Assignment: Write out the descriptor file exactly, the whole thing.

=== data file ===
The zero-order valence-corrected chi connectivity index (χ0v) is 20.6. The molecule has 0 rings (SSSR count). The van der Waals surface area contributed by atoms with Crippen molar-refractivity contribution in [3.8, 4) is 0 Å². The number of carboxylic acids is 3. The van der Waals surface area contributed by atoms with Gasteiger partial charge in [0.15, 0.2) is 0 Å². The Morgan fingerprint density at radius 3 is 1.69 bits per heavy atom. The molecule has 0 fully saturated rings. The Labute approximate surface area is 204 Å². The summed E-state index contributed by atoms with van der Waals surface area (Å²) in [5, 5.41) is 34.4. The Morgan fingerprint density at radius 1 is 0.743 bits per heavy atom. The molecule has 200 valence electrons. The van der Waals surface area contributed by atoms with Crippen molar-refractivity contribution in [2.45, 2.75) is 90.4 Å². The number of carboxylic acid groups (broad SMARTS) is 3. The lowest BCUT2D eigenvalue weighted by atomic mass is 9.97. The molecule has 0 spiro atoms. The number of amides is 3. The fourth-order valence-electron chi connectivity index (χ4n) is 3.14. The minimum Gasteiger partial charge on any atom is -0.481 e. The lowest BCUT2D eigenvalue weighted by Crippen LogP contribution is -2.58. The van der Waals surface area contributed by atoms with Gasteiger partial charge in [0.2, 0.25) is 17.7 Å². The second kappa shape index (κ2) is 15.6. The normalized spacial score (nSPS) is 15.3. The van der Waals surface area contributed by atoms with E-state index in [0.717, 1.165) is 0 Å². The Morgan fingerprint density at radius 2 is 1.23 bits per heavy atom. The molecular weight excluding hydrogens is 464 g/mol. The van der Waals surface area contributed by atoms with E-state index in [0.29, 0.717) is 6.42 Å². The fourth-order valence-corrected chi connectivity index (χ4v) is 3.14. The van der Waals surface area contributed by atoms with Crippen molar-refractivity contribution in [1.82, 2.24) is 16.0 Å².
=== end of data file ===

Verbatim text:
The zero-order valence-corrected chi connectivity index (χ0v) is 20.6. The molecule has 0 rings (SSSR count). The van der Waals surface area contributed by atoms with Crippen molar-refractivity contribution in [3.8, 4) is 0 Å². The number of carboxylic acids is 3. The van der Waals surface area contributed by atoms with Gasteiger partial charge in [0.15, 0.2) is 0 Å². The Morgan fingerprint density at radius 3 is 1.69 bits per heavy atom. The molecule has 0 fully saturated rings. The Labute approximate surface area is 204 Å². The summed E-state index contributed by atoms with van der Waals surface area (Å²) in [5, 5.41) is 34.4. The Morgan fingerprint density at radius 1 is 0.743 bits per heavy atom. The molecule has 200 valence electrons. The van der Waals surface area contributed by atoms with Crippen molar-refractivity contribution in [2.45, 2.75) is 90.4 Å². The number of carboxylic acid groups (broad SMARTS) is 3. The lowest BCUT2D eigenvalue weighted by atomic mass is 9.97. The molecule has 0 spiro atoms. The number of amides is 3. The fourth-order valence-electron chi connectivity index (χ4n) is 3.14. The minimum Gasteiger partial charge on any atom is -0.481 e. The lowest BCUT2D eigenvalue weighted by Crippen LogP contribution is -2.58. The van der Waals surface area contributed by atoms with Gasteiger partial charge in [0.2, 0.25) is 17.7 Å². The second kappa shape index (κ2) is 15.6. The normalized spacial score (nSPS) is 15.3. The van der Waals surface area contributed by atoms with E-state index in [0.717, 1.165) is 0 Å². The Morgan fingerprint density at radius 2 is 1.23 bits per heavy atom. The molecular weight excluding hydrogens is 464 g/mol. The van der Waals surface area contributed by atoms with E-state index in [0.29, 0.717) is 6.42 Å². The fourth-order valence-corrected chi connectivity index (χ4v) is 3.14. The van der Waals surface area contributed by atoms with Crippen molar-refractivity contribution in [1.82, 2.24) is 16.0 Å².